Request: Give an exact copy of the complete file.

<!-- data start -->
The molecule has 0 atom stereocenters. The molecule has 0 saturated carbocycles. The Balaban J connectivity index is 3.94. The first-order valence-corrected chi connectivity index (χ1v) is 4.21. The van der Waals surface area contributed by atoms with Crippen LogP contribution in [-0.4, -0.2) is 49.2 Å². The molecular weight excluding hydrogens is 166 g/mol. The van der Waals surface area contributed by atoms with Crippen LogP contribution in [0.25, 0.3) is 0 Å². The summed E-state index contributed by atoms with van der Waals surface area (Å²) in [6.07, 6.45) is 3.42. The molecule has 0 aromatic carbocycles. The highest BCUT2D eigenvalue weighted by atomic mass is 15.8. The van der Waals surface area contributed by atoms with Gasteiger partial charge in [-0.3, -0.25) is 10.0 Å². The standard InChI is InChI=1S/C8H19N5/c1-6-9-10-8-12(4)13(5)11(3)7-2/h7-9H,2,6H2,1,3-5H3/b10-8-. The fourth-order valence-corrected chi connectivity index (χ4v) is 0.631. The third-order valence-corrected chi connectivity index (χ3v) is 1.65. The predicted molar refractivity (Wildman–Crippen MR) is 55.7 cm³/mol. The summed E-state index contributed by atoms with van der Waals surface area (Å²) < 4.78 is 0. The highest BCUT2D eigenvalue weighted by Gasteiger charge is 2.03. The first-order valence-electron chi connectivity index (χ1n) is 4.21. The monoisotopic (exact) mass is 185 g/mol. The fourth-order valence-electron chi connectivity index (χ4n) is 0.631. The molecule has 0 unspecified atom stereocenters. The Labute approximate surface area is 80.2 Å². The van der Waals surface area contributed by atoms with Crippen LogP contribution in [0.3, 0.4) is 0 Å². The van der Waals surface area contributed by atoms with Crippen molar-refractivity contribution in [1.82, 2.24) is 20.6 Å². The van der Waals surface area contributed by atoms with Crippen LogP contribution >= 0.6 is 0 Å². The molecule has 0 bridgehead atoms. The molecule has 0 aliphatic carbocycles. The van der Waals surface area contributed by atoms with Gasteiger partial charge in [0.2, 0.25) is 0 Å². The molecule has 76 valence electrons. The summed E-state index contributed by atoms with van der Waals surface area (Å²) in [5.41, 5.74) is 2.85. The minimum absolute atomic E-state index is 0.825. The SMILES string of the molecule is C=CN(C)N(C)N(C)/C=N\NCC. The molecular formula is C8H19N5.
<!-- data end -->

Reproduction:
The molecule has 0 atom stereocenters. The molecule has 0 saturated carbocycles. The Balaban J connectivity index is 3.94. The first-order valence-corrected chi connectivity index (χ1v) is 4.21. The van der Waals surface area contributed by atoms with Crippen LogP contribution in [-0.4, -0.2) is 49.2 Å². The molecular weight excluding hydrogens is 166 g/mol. The van der Waals surface area contributed by atoms with Crippen LogP contribution in [0.25, 0.3) is 0 Å². The summed E-state index contributed by atoms with van der Waals surface area (Å²) in [6.07, 6.45) is 3.42. The molecule has 0 aromatic carbocycles. The highest BCUT2D eigenvalue weighted by atomic mass is 15.8. The van der Waals surface area contributed by atoms with Gasteiger partial charge in [-0.3, -0.25) is 10.0 Å². The standard InChI is InChI=1S/C8H19N5/c1-6-9-10-8-12(4)13(5)11(3)7-2/h7-9H,2,6H2,1,3-5H3/b10-8-. The fourth-order valence-corrected chi connectivity index (χ4v) is 0.631. The third-order valence-corrected chi connectivity index (χ3v) is 1.65. The predicted molar refractivity (Wildman–Crippen MR) is 55.7 cm³/mol. The summed E-state index contributed by atoms with van der Waals surface area (Å²) < 4.78 is 0. The highest BCUT2D eigenvalue weighted by Gasteiger charge is 2.03. The first-order valence-electron chi connectivity index (χ1n) is 4.21. The monoisotopic (exact) mass is 185 g/mol. The fourth-order valence-electron chi connectivity index (χ4n) is 0.631. The molecule has 0 unspecified atom stereocenters. The Labute approximate surface area is 80.2 Å². The van der Waals surface area contributed by atoms with Crippen LogP contribution in [0.3, 0.4) is 0 Å². The van der Waals surface area contributed by atoms with Crippen molar-refractivity contribution in [1.82, 2.24) is 20.6 Å². The van der Waals surface area contributed by atoms with Crippen LogP contribution >= 0.6 is 0 Å². The molecule has 0 bridgehead atoms. The molecule has 0 aliphatic carbocycles. The van der Waals surface area contributed by atoms with Gasteiger partial charge in [0.2, 0.25) is 0 Å². The molecule has 76 valence electrons. The summed E-state index contributed by atoms with van der Waals surface area (Å²) in [5.41, 5.74) is 2.85. The minimum absolute atomic E-state index is 0.825. The SMILES string of the molecule is C=CN(C)N(C)N(C)/C=N\NCC. The molecular formula is C8H19N5.